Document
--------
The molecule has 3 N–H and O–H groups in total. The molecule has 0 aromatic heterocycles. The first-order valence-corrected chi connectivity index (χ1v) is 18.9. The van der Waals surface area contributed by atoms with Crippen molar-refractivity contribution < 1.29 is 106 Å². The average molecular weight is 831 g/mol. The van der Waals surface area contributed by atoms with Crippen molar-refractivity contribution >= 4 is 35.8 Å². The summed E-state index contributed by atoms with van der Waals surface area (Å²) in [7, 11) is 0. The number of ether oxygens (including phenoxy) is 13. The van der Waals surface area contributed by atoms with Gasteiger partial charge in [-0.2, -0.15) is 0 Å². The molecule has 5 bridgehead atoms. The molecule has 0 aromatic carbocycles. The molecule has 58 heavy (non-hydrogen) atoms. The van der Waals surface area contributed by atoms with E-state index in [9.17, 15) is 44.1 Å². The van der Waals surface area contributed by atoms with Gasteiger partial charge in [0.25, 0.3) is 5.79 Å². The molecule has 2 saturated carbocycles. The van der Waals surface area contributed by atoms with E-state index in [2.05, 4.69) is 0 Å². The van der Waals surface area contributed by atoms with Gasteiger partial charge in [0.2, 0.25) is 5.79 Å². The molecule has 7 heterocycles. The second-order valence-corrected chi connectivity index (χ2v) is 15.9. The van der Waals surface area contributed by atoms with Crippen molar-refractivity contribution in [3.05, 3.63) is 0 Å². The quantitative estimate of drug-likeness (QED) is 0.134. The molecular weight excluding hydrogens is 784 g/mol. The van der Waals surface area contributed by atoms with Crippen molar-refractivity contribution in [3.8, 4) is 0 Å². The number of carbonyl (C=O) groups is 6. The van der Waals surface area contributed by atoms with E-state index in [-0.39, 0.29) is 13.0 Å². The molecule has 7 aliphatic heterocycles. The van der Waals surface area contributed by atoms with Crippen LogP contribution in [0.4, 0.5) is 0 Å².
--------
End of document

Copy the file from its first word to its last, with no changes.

The molecule has 3 N–H and O–H groups in total. The molecule has 0 aromatic heterocycles. The first-order valence-corrected chi connectivity index (χ1v) is 18.9. The van der Waals surface area contributed by atoms with Crippen molar-refractivity contribution < 1.29 is 106 Å². The average molecular weight is 831 g/mol. The van der Waals surface area contributed by atoms with Crippen molar-refractivity contribution >= 4 is 35.8 Å². The summed E-state index contributed by atoms with van der Waals surface area (Å²) in [7, 11) is 0. The number of ether oxygens (including phenoxy) is 13. The van der Waals surface area contributed by atoms with Gasteiger partial charge in [-0.2, -0.15) is 0 Å². The molecule has 5 bridgehead atoms. The molecule has 0 aromatic carbocycles. The molecule has 58 heavy (non-hydrogen) atoms. The van der Waals surface area contributed by atoms with E-state index in [9.17, 15) is 44.1 Å². The van der Waals surface area contributed by atoms with Gasteiger partial charge in [0.25, 0.3) is 5.79 Å². The molecule has 2 saturated carbocycles. The van der Waals surface area contributed by atoms with E-state index in [2.05, 4.69) is 0 Å². The van der Waals surface area contributed by atoms with Gasteiger partial charge in [0.2, 0.25) is 5.79 Å². The molecule has 7 heterocycles. The second-order valence-corrected chi connectivity index (χ2v) is 15.9. The van der Waals surface area contributed by atoms with Crippen molar-refractivity contribution in [3.05, 3.63) is 0 Å². The quantitative estimate of drug-likeness (QED) is 0.134. The molecular weight excluding hydrogens is 784 g/mol. The van der Waals surface area contributed by atoms with Crippen molar-refractivity contribution in [3.8, 4) is 0 Å². The number of carbonyl (C=O) groups is 6. The van der Waals surface area contributed by atoms with E-state index in [-0.39, 0.29) is 13.0 Å². The molecule has 7 aliphatic heterocycles. The van der Waals surface area contributed by atoms with Crippen LogP contribution in [0.4, 0.5) is 0 Å².